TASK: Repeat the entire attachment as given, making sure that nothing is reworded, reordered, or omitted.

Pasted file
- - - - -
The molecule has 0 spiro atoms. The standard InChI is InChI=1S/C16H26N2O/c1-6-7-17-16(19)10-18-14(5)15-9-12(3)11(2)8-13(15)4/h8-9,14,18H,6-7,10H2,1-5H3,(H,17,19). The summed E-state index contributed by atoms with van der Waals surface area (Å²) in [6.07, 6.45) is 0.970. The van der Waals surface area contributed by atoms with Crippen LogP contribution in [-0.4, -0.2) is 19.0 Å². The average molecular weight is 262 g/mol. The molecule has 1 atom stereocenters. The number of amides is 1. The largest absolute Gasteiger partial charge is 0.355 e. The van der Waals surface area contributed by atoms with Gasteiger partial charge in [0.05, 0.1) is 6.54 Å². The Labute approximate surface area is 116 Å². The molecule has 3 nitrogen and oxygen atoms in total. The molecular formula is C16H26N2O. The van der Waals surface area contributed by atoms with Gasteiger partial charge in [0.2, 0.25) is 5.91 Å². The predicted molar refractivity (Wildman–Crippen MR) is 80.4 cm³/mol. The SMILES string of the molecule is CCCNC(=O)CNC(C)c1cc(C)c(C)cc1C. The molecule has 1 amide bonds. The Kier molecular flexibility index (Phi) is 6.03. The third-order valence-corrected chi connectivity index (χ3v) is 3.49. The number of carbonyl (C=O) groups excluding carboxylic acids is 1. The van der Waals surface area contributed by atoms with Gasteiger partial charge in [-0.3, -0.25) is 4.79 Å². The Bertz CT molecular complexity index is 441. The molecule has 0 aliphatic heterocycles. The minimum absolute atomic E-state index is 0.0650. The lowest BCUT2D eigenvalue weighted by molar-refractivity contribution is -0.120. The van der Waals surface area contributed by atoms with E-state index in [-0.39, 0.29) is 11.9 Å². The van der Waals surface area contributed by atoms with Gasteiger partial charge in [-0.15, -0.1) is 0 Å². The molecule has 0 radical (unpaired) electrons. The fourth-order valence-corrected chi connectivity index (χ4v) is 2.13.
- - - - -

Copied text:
The molecule has 0 spiro atoms. The standard InChI is InChI=1S/C16H26N2O/c1-6-7-17-16(19)10-18-14(5)15-9-12(3)11(2)8-13(15)4/h8-9,14,18H,6-7,10H2,1-5H3,(H,17,19). The summed E-state index contributed by atoms with van der Waals surface area (Å²) in [6.07, 6.45) is 0.970. The van der Waals surface area contributed by atoms with Crippen LogP contribution in [-0.4, -0.2) is 19.0 Å². The average molecular weight is 262 g/mol. The molecule has 1 atom stereocenters. The number of amides is 1. The largest absolute Gasteiger partial charge is 0.355 e. The van der Waals surface area contributed by atoms with Gasteiger partial charge in [0.05, 0.1) is 6.54 Å². The Labute approximate surface area is 116 Å². The molecule has 3 nitrogen and oxygen atoms in total. The molecular formula is C16H26N2O. The van der Waals surface area contributed by atoms with Gasteiger partial charge in [0.2, 0.25) is 5.91 Å². The predicted molar refractivity (Wildman–Crippen MR) is 80.4 cm³/mol. The SMILES string of the molecule is CCCNC(=O)CNC(C)c1cc(C)c(C)cc1C. The molecule has 1 amide bonds. The Kier molecular flexibility index (Phi) is 6.03. The third-order valence-corrected chi connectivity index (χ3v) is 3.49. The number of carbonyl (C=O) groups excluding carboxylic acids is 1. The van der Waals surface area contributed by atoms with Gasteiger partial charge in [-0.3, -0.25) is 4.79 Å². The Bertz CT molecular complexity index is 441. The molecule has 0 aliphatic heterocycles. The minimum absolute atomic E-state index is 0.0650. The lowest BCUT2D eigenvalue weighted by molar-refractivity contribution is -0.120. The van der Waals surface area contributed by atoms with E-state index in [-0.39, 0.29) is 11.9 Å². The van der Waals surface area contributed by atoms with Gasteiger partial charge in [-0.15, -0.1) is 0 Å². The molecule has 0 radical (unpaired) electrons. The fourth-order valence-corrected chi connectivity index (χ4v) is 2.13.